With the heater on full blast, I cracked the windows down just enough to let the crisp Pacific Coast Highway sea breeze rush into the cabin of my car, giving it the perfect balanced temperature as I take on the apex of three consecutive corners. With the humble rumble of my vehicle’s heart and Beirut playing through my speakers, it was then that I found my inner peace again.
The last three months of last year was one rough ride for me. I left my stable job for a new exciting career path that is relevant to one of my passions…only to comprehend a month in that it was a toxic work environment with a dead end future. To top it off, I soiled some friendships over unnecessary issues,made minimal significant progress to meeting my end of the year life goals, and bought a totally wrong tire size for my 1990 Nissan 240sx project car. Nearing the end of December I realize that I was far from happy and would be ending the year on an all time personal low.
No job is worth your self-confidence consistently shot down to the point where you start questioning your self worth. Nor is any job worth trading your morals and what you stand for the sake of fitting in. With red flags flying everywhere, foreseeing no growth despite working over fifty hours a week, and almost forgetting how I really am outside of work, I called it quits on the last week of December.
I found it amusing that right when I thought I had post grad life figured out, I started off the New Year without a full time job and no definite future plan. As a person who finds relief in an organized and outlined future, I was frustrated and lost. I found myself in a state that many people consider necessary in your 20’s. Uncomfortable.
A few weeks into January, a family friend of mine told me she needed a ride to Berkeley. Being that I live in Los Angeles, I seized this as an opportunity clear my mind and reflect on the past couple months during the solo drive back home. The day before we left, I raised all four coilovers about an inch and a half to clear my new but overly huge 245/45R17 Yokohama S Drive tires. I’ve driven to the Bay several times in the past few years taking the usual routes but since life doesn’t always go as planned, I took it as an opportunity to try something new. Get there and back with minimal GPS usage, instinct, and take the roads less traveled.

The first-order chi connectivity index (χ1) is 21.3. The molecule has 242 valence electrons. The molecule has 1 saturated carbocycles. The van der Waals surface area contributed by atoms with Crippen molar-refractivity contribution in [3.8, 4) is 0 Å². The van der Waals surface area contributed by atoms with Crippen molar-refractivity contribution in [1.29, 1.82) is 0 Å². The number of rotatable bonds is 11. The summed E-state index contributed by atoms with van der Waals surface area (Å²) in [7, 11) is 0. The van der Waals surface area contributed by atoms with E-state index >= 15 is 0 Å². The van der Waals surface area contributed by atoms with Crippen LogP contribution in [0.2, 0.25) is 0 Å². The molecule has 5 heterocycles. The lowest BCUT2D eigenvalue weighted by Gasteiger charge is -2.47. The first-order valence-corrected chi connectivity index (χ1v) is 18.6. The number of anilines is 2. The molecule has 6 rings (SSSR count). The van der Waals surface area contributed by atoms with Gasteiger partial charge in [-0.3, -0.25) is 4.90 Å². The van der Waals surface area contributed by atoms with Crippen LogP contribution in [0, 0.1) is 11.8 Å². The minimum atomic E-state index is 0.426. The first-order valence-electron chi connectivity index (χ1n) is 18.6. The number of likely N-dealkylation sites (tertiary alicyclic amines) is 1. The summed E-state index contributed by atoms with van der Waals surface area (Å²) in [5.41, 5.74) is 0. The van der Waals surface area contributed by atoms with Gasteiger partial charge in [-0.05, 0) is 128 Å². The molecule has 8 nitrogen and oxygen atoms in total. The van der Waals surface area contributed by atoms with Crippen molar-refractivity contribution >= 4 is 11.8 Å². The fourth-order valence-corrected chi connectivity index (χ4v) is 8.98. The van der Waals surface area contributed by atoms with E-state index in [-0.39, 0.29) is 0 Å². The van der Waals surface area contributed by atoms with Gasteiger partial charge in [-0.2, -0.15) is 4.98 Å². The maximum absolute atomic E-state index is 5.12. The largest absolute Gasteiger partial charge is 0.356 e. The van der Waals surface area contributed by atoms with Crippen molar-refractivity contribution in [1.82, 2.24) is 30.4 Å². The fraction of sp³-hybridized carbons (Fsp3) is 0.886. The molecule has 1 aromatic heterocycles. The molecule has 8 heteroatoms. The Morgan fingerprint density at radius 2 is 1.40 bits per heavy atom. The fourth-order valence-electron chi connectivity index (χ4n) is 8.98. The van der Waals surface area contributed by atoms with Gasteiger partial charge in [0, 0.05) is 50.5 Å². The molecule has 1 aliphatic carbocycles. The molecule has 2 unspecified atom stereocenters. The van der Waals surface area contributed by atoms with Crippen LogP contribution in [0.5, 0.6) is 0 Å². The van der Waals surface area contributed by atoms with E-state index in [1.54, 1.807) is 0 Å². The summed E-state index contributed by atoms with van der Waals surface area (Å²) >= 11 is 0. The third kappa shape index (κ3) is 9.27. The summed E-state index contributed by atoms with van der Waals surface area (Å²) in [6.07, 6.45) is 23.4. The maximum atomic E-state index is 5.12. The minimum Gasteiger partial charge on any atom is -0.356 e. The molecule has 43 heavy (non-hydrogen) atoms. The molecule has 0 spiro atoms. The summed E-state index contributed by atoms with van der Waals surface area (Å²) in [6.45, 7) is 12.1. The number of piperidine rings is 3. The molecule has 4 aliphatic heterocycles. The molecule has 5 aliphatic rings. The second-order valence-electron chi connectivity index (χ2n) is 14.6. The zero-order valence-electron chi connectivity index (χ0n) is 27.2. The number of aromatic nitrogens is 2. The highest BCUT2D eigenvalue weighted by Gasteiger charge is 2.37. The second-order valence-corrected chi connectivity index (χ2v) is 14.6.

On the way up, I knew I wanted to take Route 33 from Ojai and Route 198, zigzagging between the 101 Freeway and the 5. Although getting there took about twice as long, every mile was absolutely worth it. Route 33 rewarded us with never ending curvy corners and even snow at the peak of the mountain, a beautiful sight considering that California has been experiencing severe drought. Once at the top we were fortunate to catch golden hour. Amazing photographs ensued.
For the solo drive back down, it was a no brainer to take PCH from Monterey and figure my way back to LA using just road signs. I wanted to take it back to the old days, the days even before the Thomas Guide. When taking the Bay to LA via PCH, stops are a given. Being that I’ve done this trip once in the past, I took the opportunity stray away from the typical Bixby Bridge and Big Sur stops and just find places on the fly instead.
On the foggy morning of my drive back home, I set my phone on airplane mode and vowed to only use my phone for wide-angle shots as I only brought a 50mm lens with me. Taking a road trip with a friend is one story, but if you love your car and you happen to own a sporty one, taking a fourteen-hour trip down PCH alone is a whole different experience.
As the first 90-degree corner approached after a long straight, I down shifted and rev matched all the way to second gear. My bucket seat held me in place as the fresh tires gripped the apex of my lane. I stepped down on the accelerator and let my throttle open. At 4k rpm, I hear my intake, followed by the uproar of my aftermarket exhaust as I crept to redline. My Beirut album was playing low enough that I can hear the waves crashing down the cliff. I shifted up, and smiled. I had become lost in the moment. I felt free. It was then that I had a genuine glimpse of my inner peace again.
As the sun was setting, I took a random turn east bound in hopes to eventually find my way back to the 101. Although I felt lost, I insisted to not turn on my GPS. I was content with that…eventually I became lost in my thoughts. I concluded that when you pursue certain goals or career paths, things might not work out the first time around, or the second, or the third. But you know what? That’s okay, because life doesn’t always work like that. Sometimes things go south and occasionally it can be beyond your control. Sometimes it is under your control and you made a huge mistake and find difficulty coping with it. What’s important is the ability to thoroughly learn from the mistakes and quickly adapt to unplanned challenges. After about an hour of following what seemed like following mainstream traffic through isolated cities, I eventually saw the sign for the 101 south towards Los Angeles.
Although the last few months of last year were rough for me, I wouldn’t trade my hardships for anything less. To truly understand and appreciate what is good, you have to experience what is bad. Ultimately understanding these concepts are gentle reminder that you are trying to improve yourself every day. Similar to the routes I took to go up to the Bay and back, I decided to try an unconventional road for my career goals. Last month I managed to snag several awesome relevant part time jobs that left me with enough time to pursue my personal passion projects. Will I last taking the less traveled path? I don’t know, but one thing for sure is that my drive will.
One of my first victories after this trip? Being able to get a refund on those oversized tires.
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